Evaluating the risk of bacterial infections associated with the most handled Iraqi notes in Kalar

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Hassan Mohammad Tawfeeq Mohammed Hassan Fatah Ahmed Mohammed Tofiq

Abstract

Every day new sources of microbial and especially bacterial infections are reported, which are not taken into account, the fact that these sources have been implicated in the outbreaks of these infections. The goals of the current research focused on the exploration of the scope of microbial pollution of the widely traded paper currency notes of the Iraqi currencies (250, 1000 and 5000 Iraqi Dinars) in Kalar city. 300 banknotes (100 samples for each of the denominations under investigation) in circulation were gathered from different categories of Kalar population and one fresh sample for each of the three currencies (control negative). Each bill was rinsed in 5 ml D.W then cultured on Nutrient agar, Mannitol Salt agar and MacConkey agar, respectively, then incubated at 37 ºC for up to 48 hours. Results revealed the rate of microbial contamination, specifically bacterial ones as 94%, 68%, and 60%, respectively on the denominations of 250, 1000, and 5000 of Iraqi Dinars. In a descending order, and with regard to the prevalence rate, bacterial species contaminated 250, 1000 and 5000 Iraqi denominations respectively were as follows: 55.31%, 32.35% and 36.66% for Bacillus sp.; 14.89%, 38.23% and 20% for coagulase-negative Staphylococcus; 8.51%, 8.82% and 20% for E. coli; 2.12%, 11.76 and 20% for Pseudomonas sp.; 2.12% for each of Klebsiella sp., and Salmonella sp.; 10.63% and 4.25% for Enterobacter sp. and Staphylococcus aureus, respectively, and only on 250 denomination;  2.94% and 5.88% for each of Corynebacterium sp. and Serratia sp. only on 1000 currency note; lastly, 3.33% for Proteus sp. on 5000 IQD only. These outcomes suggest that bacterial contamination of Iraqi Dinars, specifically the 250 denomination is risky and could be regarded as the real source of infectious diseases with the most dangerous pathogenic bacteria.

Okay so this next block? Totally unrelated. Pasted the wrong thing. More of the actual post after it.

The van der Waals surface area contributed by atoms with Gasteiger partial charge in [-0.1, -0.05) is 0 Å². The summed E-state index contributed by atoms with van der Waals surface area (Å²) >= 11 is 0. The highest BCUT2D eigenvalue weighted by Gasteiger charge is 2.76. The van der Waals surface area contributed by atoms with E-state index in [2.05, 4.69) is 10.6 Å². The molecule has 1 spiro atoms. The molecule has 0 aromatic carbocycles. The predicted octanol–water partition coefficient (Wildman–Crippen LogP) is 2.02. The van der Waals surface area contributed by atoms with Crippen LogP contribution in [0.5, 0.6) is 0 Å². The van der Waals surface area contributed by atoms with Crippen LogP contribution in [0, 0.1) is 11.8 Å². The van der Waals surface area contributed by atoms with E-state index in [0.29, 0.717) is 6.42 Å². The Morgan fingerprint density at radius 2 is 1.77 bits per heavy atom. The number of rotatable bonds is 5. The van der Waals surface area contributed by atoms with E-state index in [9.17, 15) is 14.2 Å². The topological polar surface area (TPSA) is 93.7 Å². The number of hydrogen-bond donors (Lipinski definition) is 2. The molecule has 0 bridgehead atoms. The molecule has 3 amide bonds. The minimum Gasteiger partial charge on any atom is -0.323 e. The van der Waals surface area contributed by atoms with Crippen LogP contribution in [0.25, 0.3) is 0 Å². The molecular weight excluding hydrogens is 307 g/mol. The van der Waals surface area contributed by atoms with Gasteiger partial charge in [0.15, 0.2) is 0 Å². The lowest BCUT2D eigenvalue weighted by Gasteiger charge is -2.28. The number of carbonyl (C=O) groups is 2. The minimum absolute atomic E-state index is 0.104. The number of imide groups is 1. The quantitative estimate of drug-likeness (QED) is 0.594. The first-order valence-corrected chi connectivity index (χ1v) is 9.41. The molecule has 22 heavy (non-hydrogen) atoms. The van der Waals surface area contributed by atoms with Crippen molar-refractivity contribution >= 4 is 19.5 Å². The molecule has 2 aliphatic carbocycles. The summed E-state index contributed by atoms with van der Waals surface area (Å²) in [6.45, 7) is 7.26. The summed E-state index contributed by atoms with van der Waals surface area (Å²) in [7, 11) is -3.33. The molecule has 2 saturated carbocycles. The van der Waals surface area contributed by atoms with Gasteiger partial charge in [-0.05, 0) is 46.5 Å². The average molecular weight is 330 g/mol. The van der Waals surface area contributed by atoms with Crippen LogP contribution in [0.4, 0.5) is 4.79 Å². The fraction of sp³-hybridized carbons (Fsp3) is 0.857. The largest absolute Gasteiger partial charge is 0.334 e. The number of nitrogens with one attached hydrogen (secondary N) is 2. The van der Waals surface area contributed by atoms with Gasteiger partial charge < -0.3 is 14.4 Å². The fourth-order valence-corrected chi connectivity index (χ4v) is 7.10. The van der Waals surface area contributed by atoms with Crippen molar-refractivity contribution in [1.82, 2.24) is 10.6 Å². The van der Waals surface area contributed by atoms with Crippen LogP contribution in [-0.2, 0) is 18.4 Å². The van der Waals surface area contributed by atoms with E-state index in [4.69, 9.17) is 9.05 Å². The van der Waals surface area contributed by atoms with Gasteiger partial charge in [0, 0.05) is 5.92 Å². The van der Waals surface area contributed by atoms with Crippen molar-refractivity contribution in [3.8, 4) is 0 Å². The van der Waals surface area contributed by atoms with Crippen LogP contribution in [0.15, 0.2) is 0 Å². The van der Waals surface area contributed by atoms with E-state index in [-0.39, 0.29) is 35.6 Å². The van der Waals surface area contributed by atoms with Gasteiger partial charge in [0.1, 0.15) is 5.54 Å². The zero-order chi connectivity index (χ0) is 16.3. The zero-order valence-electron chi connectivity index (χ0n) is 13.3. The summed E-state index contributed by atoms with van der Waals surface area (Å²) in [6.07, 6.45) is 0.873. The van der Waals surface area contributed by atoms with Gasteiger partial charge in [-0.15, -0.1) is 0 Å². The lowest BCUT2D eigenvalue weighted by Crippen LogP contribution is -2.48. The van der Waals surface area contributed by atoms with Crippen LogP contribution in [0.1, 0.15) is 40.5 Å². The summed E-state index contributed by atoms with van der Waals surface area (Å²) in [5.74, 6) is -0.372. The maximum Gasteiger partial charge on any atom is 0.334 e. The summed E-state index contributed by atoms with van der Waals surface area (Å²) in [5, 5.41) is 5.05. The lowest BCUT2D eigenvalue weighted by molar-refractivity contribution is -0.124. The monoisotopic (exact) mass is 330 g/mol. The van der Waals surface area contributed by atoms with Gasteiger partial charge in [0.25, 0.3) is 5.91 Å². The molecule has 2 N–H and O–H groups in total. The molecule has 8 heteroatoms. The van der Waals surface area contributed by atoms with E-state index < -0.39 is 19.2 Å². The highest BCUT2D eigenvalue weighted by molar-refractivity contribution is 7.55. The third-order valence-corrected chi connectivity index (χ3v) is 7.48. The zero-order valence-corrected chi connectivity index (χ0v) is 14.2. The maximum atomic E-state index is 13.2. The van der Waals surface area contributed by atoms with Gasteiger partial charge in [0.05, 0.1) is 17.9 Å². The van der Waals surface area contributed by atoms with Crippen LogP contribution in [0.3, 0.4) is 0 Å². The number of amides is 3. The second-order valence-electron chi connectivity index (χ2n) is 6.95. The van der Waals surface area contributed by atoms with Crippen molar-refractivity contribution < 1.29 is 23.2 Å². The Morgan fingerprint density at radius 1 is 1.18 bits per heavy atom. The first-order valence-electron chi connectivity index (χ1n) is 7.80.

Keywords

Iraqi paper currencies, Bacterial contamination, risky pathogenic bacteria, Kalar city

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